Through a combined analysis of environmental sounds and anthropometric measures, we demonstrate that, statistically speaking, this mapping is already present in both the distal and the proximal stimulus. Specifically, in the environment, high sounds are more likely to come from above; moreover, due to the filtering properties of the external ear, sounds coming from higher elevations have more energy at high frequencies.
Next, we investigated whether the internalized mapping depends on the statistics of the proximal, or of the distal stimulus. In a psychophysical task, participants had to localize narrow band-pass noises with different central frequencies, while head- and world-centred reference frames were put into conflict by tilting participants’ body orientation. The frequency of the sounds systematically biased localization in both head- and world-centred coordinates, and, remarkably, in agreement with the mappings measured in both the distal and proximal stimulus.
These results clearly demonstrate that the cognitive mapping between pitch and elevation mirror the statistical properties of the auditory signals. We argue that, in a shorter time-scale, humans learn the statistical properties auditory signals; while, in a longer timescale, the evolution of the acoustic properties of the external ear itself is shaped by the statistics of the acoustic environment.
Humans are equipped with multiple sensory channels that provide both redundant and complementary information about the objects and events in the world around them. A primary challenge for the brain is therefore to solve the ‘correspondence problem’, that is, to bind those signals that likely originate from the same environmental source, while keeping separate those unisensory inputs that likely belong to different objects/events. Whether multiple signals have a common origin or not must, however, be inferred from the signals themselves through a causal inference process.
Recent studies have demonstrated that cross-correlation, that is, the similarity in temporal structure between unimodal signals, represents a powerful cue for solving the correspondence problem in humans. Here we provide further evidence for the role of the temporal correlation between auditory and visual signals in multisensory integration. Capitalizing on the well-known fact that sensitivity to crossmodal conflict is inversely related to the strength of coupling between the signals, we measured sensitivity to crossmodal spatial conflicts as a function of the cross-correlation between the temporal structures of the audiovisual signals. Observers’ performance was systematically modulated by the cross-correlation, with lower sensitivity to crossmodal conflict being measured for correlated as compared to uncorrelated audiovisual signals. These results therefore provide support for the claim that cross-correlation promotes multisensory integration. A Bayesian framework is proposed to interpret the present results, whereby stimulus correlation is represented on the prior distribution of expected crossmodal co-occurrence.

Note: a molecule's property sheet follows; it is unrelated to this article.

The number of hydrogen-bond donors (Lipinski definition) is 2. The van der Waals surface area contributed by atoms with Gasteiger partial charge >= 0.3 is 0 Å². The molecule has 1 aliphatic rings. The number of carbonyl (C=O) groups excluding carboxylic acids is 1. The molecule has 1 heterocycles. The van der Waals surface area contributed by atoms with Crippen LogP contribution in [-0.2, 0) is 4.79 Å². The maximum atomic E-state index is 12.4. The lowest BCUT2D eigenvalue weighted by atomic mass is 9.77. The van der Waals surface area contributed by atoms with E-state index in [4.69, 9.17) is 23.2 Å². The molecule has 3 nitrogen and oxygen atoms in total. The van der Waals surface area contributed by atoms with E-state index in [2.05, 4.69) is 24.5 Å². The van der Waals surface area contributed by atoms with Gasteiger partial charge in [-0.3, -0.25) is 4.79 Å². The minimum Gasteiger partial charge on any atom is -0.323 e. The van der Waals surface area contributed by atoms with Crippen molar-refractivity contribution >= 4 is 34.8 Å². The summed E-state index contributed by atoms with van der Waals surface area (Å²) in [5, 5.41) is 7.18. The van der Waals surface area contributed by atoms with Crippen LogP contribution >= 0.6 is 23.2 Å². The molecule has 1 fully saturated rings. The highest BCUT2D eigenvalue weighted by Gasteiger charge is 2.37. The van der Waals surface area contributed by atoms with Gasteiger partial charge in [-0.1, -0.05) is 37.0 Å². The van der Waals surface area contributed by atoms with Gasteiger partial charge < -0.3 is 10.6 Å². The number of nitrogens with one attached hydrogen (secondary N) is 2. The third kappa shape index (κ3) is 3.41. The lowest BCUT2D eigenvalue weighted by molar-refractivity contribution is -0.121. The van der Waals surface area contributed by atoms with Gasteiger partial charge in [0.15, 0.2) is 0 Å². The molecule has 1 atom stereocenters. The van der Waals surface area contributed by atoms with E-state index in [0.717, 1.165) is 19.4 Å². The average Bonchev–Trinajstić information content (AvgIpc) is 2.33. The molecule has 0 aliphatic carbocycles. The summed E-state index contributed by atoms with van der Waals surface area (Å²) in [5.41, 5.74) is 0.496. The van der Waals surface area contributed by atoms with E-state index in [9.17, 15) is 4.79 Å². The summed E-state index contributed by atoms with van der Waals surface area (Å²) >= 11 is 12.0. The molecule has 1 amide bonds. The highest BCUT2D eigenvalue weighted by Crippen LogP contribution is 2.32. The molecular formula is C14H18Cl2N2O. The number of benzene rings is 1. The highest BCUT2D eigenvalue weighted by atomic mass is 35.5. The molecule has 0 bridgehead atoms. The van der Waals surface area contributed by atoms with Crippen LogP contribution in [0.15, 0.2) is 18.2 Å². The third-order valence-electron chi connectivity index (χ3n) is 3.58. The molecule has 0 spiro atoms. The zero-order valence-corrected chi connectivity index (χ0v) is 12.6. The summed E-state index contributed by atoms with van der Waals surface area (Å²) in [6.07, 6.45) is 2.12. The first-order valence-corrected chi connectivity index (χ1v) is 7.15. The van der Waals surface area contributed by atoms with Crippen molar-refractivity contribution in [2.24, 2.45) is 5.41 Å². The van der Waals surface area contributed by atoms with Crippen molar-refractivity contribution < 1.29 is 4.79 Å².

Our body is made of flesh and bones. We know it, and in our daily lives all the senses — including touch, vision, and audition — constantly provide converging information about this simple, factual truth. But is this necessarily always the case? Here we report a surprising bodily illusion demonstrating that human observers rapidly update their assumptions about the material qualities of their body, based on their recent multisensory perceptual experience. To induce an illusory misperception of the material properties of the hand, we repeatedly gently hit participants’ hand, while progressively replacing the natural sound of the hammer against the skin with the sound of a hammer hitting a piece of marble. After five minutes, the hand started feeling stiffer, heavier, harder, less sensitive, and unnatural, and showed enhanced Galvanic skin response to threatening stimuli. This novel bodily illusion, the ‘Marble-Hand Illusion’, demonstrates that the experience of the material of our body, surely the most stable attribute of our bodily self, can be quickly updated through multisensory integration.